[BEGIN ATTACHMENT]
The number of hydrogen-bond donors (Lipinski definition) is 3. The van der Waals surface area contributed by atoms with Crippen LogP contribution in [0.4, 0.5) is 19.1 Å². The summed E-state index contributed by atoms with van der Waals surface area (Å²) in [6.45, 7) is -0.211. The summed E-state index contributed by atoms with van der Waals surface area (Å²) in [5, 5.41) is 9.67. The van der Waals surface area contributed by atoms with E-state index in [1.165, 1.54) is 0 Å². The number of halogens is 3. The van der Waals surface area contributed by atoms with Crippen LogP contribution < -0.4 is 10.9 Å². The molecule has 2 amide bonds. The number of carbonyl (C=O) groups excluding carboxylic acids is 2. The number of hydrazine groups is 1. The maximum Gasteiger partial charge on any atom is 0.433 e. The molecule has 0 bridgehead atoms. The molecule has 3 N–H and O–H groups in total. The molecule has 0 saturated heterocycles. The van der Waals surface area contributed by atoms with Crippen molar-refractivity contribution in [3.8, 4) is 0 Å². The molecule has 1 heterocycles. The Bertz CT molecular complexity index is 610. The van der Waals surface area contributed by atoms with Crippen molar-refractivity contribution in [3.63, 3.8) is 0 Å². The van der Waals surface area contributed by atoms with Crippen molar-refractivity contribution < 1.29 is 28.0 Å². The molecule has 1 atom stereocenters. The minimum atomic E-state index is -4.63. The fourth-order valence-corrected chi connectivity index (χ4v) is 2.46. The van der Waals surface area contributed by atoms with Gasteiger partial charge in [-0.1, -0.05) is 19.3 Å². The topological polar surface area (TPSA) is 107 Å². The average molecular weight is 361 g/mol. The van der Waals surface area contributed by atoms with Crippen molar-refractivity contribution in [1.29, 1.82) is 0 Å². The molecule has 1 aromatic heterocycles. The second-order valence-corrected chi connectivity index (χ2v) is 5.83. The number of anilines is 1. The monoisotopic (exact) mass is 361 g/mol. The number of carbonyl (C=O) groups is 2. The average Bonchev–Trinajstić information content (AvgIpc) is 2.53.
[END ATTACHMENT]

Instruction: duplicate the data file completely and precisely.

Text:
The number of hydrogen-bond donors (Lipinski definition) is 3. The van der Waals surface area contributed by atoms with Crippen LogP contribution in [0.4, 0.5) is 19.1 Å². The summed E-state index contributed by atoms with van der Waals surface area (Å²) in [6.45, 7) is -0.211. The summed E-state index contributed by atoms with van der Waals surface area (Å²) in [5, 5.41) is 9.67. The van der Waals surface area contributed by atoms with E-state index in [1.165, 1.54) is 0 Å². The number of halogens is 3. The van der Waals surface area contributed by atoms with Crippen LogP contribution < -0.4 is 10.9 Å². The molecule has 2 amide bonds. The number of carbonyl (C=O) groups excluding carboxylic acids is 2. The number of hydrazine groups is 1. The maximum Gasteiger partial charge on any atom is 0.433 e. The molecule has 0 bridgehead atoms. The molecule has 3 N–H and O–H groups in total. The molecule has 0 saturated heterocycles. The van der Waals surface area contributed by atoms with Crippen molar-refractivity contribution in [3.8, 4) is 0 Å². The molecule has 1 heterocycles. The Bertz CT molecular complexity index is 610. The van der Waals surface area contributed by atoms with Crippen molar-refractivity contribution in [3.63, 3.8) is 0 Å². The van der Waals surface area contributed by atoms with Crippen molar-refractivity contribution < 1.29 is 28.0 Å². The molecule has 1 atom stereocenters. The minimum atomic E-state index is -4.63. The fourth-order valence-corrected chi connectivity index (χ4v) is 2.46. The van der Waals surface area contributed by atoms with Gasteiger partial charge in [-0.1, -0.05) is 19.3 Å². The topological polar surface area (TPSA) is 107 Å². The average molecular weight is 361 g/mol. The van der Waals surface area contributed by atoms with Crippen molar-refractivity contribution in [1.29, 1.82) is 0 Å². The molecule has 1 aromatic heterocycles. The second-order valence-corrected chi connectivity index (χ2v) is 5.83. The number of anilines is 1. The monoisotopic (exact) mass is 361 g/mol. The number of carbonyl (C=O) groups is 2. The average Bonchev–Trinajstić information content (AvgIpc) is 2.53.